It’s a historical replica like all the other stuff I have” he said, referring to the mannequin dressed in full army fatigues that he had assembled.
It wasn’t until I became an adult that I realised my father’s behaviour is not normal. He spoke about how America ‘defeated slave owners’ in the civil war with pride, yet constantly referred to Australian First Nations people with contempt. He watched movies about Jewish persecution in WW2 yet was perfectly comfortable ridiculing Buddhists and people identifying as LGBTAQI+. His behaviour constantly alienated anyone that didn’t align with his values, such as White Christianity, and Military Discipline. Totally unaware of the fact that he does this, he sparked the sequence of events that led to me cutting him and the rest of my biological family out of my life.

Because as a White woman, this is not okay. I cannot stand by and remain complicit in the actions of my peers, especially if they allow bigotry and racism to continue. Especially if they perpetuate physical and non-physical violence in their daily actions. As the wife of a Person Of Colour (POC), and the daughter-in-law of a POC, and as a friend to POC, I cannot abide by this behaviour. Closing my eyes and distancing myself from the actions of other White People isn’t helping anyone. Letting the poor behaviour of my family slide wasn’t helping anyone. Making excuses for my ignorant friends at the time was actively hurting the people I love – so I stopped.
When I have mixed-heritage children, will they be comforted by me saying ‘Not all White People’?
No, they won’t, because it will mean that their Mama isn’t willing to stand up for them. I don’t want my children to adopt learned helplessness in the face of racism, and that begins with me. My husband has dealt with enough racial abuse in his lifetime, so it’s up to me to shoulder the difference. It’s not up to POC to explain to White People why racism is wrong. It’s not up to LGBTIQA+ people to explain to Cisgender, Heterosexual people why bigotry is wrong. It’s up to us within the community to educate, to explain, and to call out poor behaviour. As much as I hate the association, and as much as I detest having to sit beside racists and bigots and slowly explain how much they hurt people for no good reason, it’s a job that must be done.
I have immense privilege at times due to my skin colour and my background. Some times I feel it more acutely than others. One of those times is when a white bigot is more willing to talk to me than my partner – a certified Psychiatric professional – because my partner is a POC. I swallow my outrage and sit beside the person to slowly, gently, explain to them that different is not always wrong. Just because someone looks scruffy doesn’t mean that they don’t have a brilliant mind, and just because someone has a different religious belief doesn’t mean that they lack goodness and compassion. Small beliefs ingrained from childhood are hard to shake but it is possible. People with privilege, such as White women, need to take the time to have honest discussions.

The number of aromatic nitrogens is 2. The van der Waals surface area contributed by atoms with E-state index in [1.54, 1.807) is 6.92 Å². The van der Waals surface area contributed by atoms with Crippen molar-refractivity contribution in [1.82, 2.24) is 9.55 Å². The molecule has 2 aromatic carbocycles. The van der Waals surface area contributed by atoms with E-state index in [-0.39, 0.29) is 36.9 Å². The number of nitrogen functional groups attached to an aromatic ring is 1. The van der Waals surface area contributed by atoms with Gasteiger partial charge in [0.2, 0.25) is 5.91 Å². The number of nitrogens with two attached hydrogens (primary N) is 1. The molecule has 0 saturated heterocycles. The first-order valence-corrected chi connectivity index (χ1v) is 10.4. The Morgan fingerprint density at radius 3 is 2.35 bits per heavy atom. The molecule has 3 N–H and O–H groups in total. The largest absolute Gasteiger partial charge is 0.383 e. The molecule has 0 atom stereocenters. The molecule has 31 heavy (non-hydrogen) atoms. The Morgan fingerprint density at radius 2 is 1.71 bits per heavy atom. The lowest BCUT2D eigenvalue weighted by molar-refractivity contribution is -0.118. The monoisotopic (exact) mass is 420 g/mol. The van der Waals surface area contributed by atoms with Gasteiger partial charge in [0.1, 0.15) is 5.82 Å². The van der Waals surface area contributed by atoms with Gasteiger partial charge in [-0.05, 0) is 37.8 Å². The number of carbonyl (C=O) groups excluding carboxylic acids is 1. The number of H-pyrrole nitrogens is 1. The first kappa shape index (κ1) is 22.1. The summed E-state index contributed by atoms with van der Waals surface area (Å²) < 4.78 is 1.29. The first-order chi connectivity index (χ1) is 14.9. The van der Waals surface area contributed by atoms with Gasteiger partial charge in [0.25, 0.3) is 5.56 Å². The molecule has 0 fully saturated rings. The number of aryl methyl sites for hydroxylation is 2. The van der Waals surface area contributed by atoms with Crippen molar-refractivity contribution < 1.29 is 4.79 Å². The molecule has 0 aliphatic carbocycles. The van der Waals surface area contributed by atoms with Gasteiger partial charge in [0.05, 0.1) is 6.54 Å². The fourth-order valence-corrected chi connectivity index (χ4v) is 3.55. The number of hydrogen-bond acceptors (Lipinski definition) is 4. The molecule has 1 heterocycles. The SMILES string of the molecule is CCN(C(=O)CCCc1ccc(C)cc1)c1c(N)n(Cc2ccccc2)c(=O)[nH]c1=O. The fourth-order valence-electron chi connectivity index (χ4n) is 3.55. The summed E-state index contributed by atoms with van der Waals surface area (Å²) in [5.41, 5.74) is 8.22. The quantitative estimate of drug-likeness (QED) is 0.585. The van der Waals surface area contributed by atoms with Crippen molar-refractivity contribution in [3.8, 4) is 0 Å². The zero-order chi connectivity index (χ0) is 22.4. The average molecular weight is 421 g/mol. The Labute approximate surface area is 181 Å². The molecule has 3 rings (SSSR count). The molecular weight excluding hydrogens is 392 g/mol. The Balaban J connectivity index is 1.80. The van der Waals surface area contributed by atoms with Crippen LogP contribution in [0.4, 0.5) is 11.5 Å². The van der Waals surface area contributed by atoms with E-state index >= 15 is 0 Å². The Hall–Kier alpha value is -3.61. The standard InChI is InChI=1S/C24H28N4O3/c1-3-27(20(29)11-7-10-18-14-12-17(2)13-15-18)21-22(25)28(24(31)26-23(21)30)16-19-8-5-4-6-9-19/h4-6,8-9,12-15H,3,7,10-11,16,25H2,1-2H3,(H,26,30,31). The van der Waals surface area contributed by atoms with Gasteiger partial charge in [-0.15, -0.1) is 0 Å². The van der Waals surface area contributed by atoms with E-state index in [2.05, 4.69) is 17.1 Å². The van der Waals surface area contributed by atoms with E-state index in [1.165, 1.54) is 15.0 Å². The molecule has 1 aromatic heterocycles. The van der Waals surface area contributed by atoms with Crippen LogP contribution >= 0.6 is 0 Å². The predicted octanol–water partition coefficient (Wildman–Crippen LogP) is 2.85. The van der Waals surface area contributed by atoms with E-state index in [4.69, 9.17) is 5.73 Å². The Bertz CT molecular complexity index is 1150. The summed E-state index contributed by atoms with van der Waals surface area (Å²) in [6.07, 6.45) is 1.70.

To put it simply? It’s just like educating a really stubborn child. Everyone was a child once, but for racists and bigots – someone told them that dark skin was bad. Someone told them that loving people of the same sex is wrong. Someone told them to feel bad for their confusion, and to replace that confusion with anger. Someone close to them reacted badly to something new, and they learned how to react badly too. The best way to approach those feelings and misunderstandings within the community is the same way a parent should approach a child. If they’re not willing to listen, there’s no point in engaging in a fight – your points will only land on deaf ears – but if they talk to you in a calm manner and ask questions you’re already on a roll.
Admittedly some people will never change. Some people are destined to live the rest of their lives as a racist. For that situation the best we can do is to protect the ones we love. To sit next to someone on the bus or the train if the situation looks sketchy for them. To facilitate for POC extra spaces and outlets to have their voices heard. To positively support LGBTIQA+ people and give them an encouraging space to discover and freely express their identity. To be the gatekeeper against bigots, Nazis, white supremacists and racists from infringing on the rights and safety of POC, LGBTIQA+, and the general public. Remaining silent and distancing yourself from poor behaviour within your own community helps nobody, and in the long run it only further encourages future bad behaviour. Because you were silent last time. Because you haven’t said anything for so long. Because they’ve known you for years and you let it slide all that time.

So…what can you do?

I can’t speak for what I would have done during WW2. As a white woman, if I wasn’t a Nurse, I would probably have helped keep the country running while the boys were at war. I would have set my mind to thrift so my family could live comfortably during rations, and quietly taken down any Nazi propaganda posters I found. In the 21st Century, we face multiple threats like Global Warming, the potential for Same-Sex Marriage to be ignored by parliament for another five years in Australia, and the growing violence fuelled by radicalisation, nazism, extremism, and bigotry. What am I doing now? I’m stepping to the side so that POC can be heard over the sea of unhelpful White voices. I’m creating safe spaces for LGBTIQA+ people to be themselves in my presence, and reading up on how else I can support the targets of hate and violence. And, when it’s appropriate, I become vocal. I challenge racist statements, call-out bigoted ‘jokes’, and make social situations incredibly uncomfortable for people who try to brush me off. I don’t want to go down in history as a nazi-apologist, or someone who turned away when the marginalised needed support. More importantly…I don’t want history to show 2017 as the beginning of the next White Supremacist movement that destroyed the lives of a new generation, because people like me said and did nothing.

So…what will you do? What are you doing to create a safer world for all?